Reforming Canada’s Access to Information Laws & Practice


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It’s “Right to Know” week in Canada. It is off to an interesting start. Canada’s Information Commissioner, Suzanne Legault, announcement in her Annual Report that she will be engaging in a public dialogue as she prepares to make recommendations to Parliament to revise Canada’s access to information laws (even as the budget for her office has been slashed).

The federal Access to Information Act is 30 years old. Nova Scotia and New Brunswick can claim bragging rights to the oldest access to information legislation in Canada, dating from 1977 and 1978 respectively. In most jurisdictions in Canada, there have been no major revisions to access to information laws (1) to account for the volumes of electronic data, public-private partnerships, and Crown and shared governance corporations that have burgeoned in the decades that have followed or (2) to account for the opportunities that information technologies present for sharing that data with citizens.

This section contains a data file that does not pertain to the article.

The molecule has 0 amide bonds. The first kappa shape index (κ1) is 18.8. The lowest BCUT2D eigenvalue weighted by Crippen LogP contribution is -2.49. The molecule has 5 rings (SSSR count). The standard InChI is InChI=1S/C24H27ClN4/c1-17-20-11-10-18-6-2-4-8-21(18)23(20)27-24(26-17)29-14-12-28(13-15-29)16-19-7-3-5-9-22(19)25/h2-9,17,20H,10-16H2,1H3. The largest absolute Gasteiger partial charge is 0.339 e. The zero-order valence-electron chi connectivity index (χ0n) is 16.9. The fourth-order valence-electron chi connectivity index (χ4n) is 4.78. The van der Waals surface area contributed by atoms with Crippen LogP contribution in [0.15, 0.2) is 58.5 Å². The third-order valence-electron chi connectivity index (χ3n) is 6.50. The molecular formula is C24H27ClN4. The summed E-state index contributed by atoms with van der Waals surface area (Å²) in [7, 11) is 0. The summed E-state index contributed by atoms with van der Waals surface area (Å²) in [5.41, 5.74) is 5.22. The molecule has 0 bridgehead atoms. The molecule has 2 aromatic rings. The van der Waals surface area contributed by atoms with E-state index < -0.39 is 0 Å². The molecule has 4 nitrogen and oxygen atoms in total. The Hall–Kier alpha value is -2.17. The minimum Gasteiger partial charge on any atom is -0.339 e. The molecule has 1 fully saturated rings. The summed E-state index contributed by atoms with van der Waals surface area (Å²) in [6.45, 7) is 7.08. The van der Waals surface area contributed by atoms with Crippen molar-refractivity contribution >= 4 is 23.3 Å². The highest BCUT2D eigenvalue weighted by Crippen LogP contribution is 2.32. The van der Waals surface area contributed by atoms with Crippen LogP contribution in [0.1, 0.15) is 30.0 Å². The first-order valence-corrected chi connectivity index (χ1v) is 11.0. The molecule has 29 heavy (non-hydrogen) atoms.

However, governments across Canada are increasingly embracing the concept of “Open Government”. Open Government is an initiative to leverage information collected by governments by making it available to citizens and businesses in a proactive way. At the federal level, Open Government involves three main “streams”: (1) Disclosing information in readily useable formats (Open Data). (2) Proactively releasing information (Open Information); and (3) Engaging Canadians directly in policy development through Web 2.0 technologies (Open Dialogue).

British Columbia may be the furthest ahead in embracing Open Government. British Columbia is already proactively releasing information that is commonly requested. In addition, British Columbia has committed to releasing the results of individual access to information requests. However, it has been a bumpy ride with allegations by the B.C. Freedom of Information and Privacy Association, that British Columbia is failing to electronically post about 67% of completed access requests.

Meanwhile, in Ontario, the Information and Privacy Commissioner, Dr. Anne Cavoukian, held a conference last week regarding Open Data. Key to the Ontario Commissioner’s initiative is her “Access by Design” principles. These principles are to inform new government initiatives so that information is “pushed out” to the public more proactively to avoid the overburdened and inefficient access to information process.

Could we be seeing some traction for reform?


DISCLAIMER: Because of the generality of this update, the information provided herein may not be applicable in all situations and should not be acted upon without specific legal advice based on particular situations.

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